There is a great variety of ways to accomplish this, including sheet pile, pneumatic shoring, hydraulic shoring, screw jack struts, timber shoring, lagging, and custom engineered systems. A professional engineer or OSHA-Certified Competent Person can ensure that you are using the most efficient and effective system for your needs. Shoring is fairly labor and time-intensive but can give greater peace of mind during extended digs.
Trench shields, also called trench boxes, are an additional layer of protection that can keep workers safe in the event of a cave-in or collapse.
While trench shields don’t provide direct support to trench walls as shoring does, they shield the teams inside them from falling debris and outside issues. Trench shields are a great option for continuous trenching jobs, like laying pipe.
It is very important to follow the manufacturer's guidelines for trench shielding, as not all shielding can be stacked, and any movement or placement should be done carefully, with no one inside and with consideration for spacing.
Use alternative trenching methods
Trenching and excavating are innately dangerous, even when proper safety protocols are put into place. That's why the CDC recommends trying alternative ways of excavating. Here are some common methods to try:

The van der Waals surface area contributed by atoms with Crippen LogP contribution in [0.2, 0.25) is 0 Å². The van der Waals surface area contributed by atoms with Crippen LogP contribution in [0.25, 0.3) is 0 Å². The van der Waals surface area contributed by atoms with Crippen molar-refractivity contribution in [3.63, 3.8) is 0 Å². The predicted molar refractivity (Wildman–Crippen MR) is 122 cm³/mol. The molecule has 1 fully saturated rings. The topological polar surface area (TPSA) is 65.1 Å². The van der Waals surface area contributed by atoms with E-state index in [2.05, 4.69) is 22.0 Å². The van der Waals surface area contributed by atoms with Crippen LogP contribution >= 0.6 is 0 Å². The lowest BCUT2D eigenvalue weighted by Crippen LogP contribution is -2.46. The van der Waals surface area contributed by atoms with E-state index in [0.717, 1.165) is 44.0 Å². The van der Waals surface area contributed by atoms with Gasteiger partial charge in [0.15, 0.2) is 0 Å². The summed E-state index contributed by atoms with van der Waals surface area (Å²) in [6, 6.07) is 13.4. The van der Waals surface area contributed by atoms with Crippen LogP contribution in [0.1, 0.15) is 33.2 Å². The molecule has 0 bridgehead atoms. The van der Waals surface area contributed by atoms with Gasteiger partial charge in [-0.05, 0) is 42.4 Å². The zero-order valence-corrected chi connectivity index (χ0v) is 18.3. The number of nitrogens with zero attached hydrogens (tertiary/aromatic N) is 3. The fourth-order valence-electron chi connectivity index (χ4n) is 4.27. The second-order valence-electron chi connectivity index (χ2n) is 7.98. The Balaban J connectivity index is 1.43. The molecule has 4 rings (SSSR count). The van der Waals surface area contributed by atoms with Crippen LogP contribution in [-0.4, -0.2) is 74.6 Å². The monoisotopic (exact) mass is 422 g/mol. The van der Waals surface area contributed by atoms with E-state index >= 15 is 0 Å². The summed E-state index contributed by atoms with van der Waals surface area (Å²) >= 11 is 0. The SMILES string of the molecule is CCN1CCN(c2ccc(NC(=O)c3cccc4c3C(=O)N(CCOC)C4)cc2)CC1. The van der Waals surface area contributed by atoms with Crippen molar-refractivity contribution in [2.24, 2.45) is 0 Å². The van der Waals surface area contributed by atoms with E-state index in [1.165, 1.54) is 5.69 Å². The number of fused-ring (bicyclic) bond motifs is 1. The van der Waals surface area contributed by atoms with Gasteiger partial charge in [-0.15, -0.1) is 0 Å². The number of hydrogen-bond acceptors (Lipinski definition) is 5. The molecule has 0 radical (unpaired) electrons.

Also known as pipe jacking, pipe ramming is the practice of hammering pipe directly into the ground, as a way of bypassing the process of trenching. While it works as a substitute in many cases, pipe ramming is best for horizontal projects that make use of larger pipes.
Using a boring machine, your team can dig at an angle and create a pilot hole that guides the placement of piping underground, which can help eliminate the danger to your crew that is present with trenching
Similar to pipe ramming, utility tunneling can be done manually and does not disrupt above-ground traffic. Best for colder climates and larger industrial or commercial sites, the practice makes use of a borehole large enough for workers to enter, where linear plates are used to guide the path of your work. While the practice is quicker and easier than trenching, it does need routine follow-up maintenance to stay viable.
Here is our other related content to improve and avoid accidents when excavating:
Follow OSHA trenching and excavation safety practices
Because of its risk, OSHA has strict guidelines for trenching and excavation that your team should be aware of.
Never enter an unprotected trench, and make sure that any trench deeper than 5 feet has a protective system in place unless your work site is made of stable rock. Don't stand near any vehicle being loaded or unloaded, and don't place excavated soil within 2 feet of a trench edge.
Always wear PPE and conduct repeated safety inspections. Make sure that there is an OSHA-certified Competent Person available to address any existing issues and make recommendations for site safety and management.
Be aware of the excavation regulations and guidelines that your site should be following, as well as the protective systems that they are required to put into place. It's important that you know how to protect yourself when on-site and that safety begins with proper training.
A safety consultant can help ensure that you are up-to-date on the safety training that keeps you safe, aware, and OSHA compliant.